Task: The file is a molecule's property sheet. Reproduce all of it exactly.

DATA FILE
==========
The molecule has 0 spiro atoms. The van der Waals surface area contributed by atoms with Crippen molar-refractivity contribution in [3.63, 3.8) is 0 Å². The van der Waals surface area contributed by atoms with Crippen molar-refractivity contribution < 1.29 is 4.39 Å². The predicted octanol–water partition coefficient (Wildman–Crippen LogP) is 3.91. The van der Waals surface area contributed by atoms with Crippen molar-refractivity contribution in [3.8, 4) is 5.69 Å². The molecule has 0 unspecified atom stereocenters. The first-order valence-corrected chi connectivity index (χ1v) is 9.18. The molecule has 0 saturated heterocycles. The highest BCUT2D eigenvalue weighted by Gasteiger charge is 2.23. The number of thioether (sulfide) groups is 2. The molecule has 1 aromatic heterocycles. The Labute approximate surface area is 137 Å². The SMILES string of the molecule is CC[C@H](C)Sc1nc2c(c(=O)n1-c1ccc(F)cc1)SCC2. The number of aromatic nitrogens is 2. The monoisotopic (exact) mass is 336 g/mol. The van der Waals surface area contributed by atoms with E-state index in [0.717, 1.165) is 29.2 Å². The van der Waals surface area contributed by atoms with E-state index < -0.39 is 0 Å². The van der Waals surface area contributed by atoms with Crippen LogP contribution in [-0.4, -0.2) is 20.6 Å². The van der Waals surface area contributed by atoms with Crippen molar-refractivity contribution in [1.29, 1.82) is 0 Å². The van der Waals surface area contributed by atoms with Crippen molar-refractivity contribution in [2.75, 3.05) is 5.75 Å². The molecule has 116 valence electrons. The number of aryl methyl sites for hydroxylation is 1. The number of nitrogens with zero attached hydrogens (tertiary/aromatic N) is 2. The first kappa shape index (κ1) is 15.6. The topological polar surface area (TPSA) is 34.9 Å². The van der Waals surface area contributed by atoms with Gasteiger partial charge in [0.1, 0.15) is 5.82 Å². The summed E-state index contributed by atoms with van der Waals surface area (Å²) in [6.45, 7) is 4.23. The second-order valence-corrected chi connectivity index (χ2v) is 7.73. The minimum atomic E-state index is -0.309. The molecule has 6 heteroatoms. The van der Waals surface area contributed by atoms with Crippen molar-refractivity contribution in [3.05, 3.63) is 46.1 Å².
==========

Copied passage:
The molecule has 0 spiro atoms. The van der Waals surface area contributed by atoms with Crippen molar-refractivity contribution in [3.63, 3.8) is 0 Å². The van der Waals surface area contributed by atoms with Crippen molar-refractivity contribution < 1.29 is 4.39 Å². The predicted octanol–water partition coefficient (Wildman–Crippen LogP) is 3.91. The van der Waals surface area contributed by atoms with Crippen molar-refractivity contribution in [3.8, 4) is 5.69 Å². The molecule has 0 unspecified atom stereocenters. The first-order valence-corrected chi connectivity index (χ1v) is 9.18. The molecule has 0 saturated heterocycles. The highest BCUT2D eigenvalue weighted by Gasteiger charge is 2.23. The number of thioether (sulfide) groups is 2. The molecule has 1 aromatic heterocycles. The Labute approximate surface area is 137 Å². The SMILES string of the molecule is CC[C@H](C)Sc1nc2c(c(=O)n1-c1ccc(F)cc1)SCC2. The number of aromatic nitrogens is 2. The monoisotopic (exact) mass is 336 g/mol. The van der Waals surface area contributed by atoms with E-state index in [0.717, 1.165) is 29.2 Å². The van der Waals surface area contributed by atoms with E-state index < -0.39 is 0 Å². The van der Waals surface area contributed by atoms with Crippen LogP contribution in [-0.4, -0.2) is 20.6 Å². The van der Waals surface area contributed by atoms with Crippen molar-refractivity contribution in [1.29, 1.82) is 0 Å². The van der Waals surface area contributed by atoms with Crippen molar-refractivity contribution in [2.75, 3.05) is 5.75 Å². The molecule has 116 valence electrons. The number of aryl methyl sites for hydroxylation is 1. The number of nitrogens with zero attached hydrogens (tertiary/aromatic N) is 2. The first kappa shape index (κ1) is 15.6. The topological polar surface area (TPSA) is 34.9 Å². The van der Waals surface area contributed by atoms with Gasteiger partial charge in [0.1, 0.15) is 5.82 Å². The summed E-state index contributed by atoms with van der Waals surface area (Å²) in [6.45, 7) is 4.23. The second-order valence-corrected chi connectivity index (χ2v) is 7.73. The minimum atomic E-state index is -0.309. The molecule has 6 heteroatoms. The van der Waals surface area contributed by atoms with Crippen molar-refractivity contribution in [3.05, 3.63) is 46.1 Å².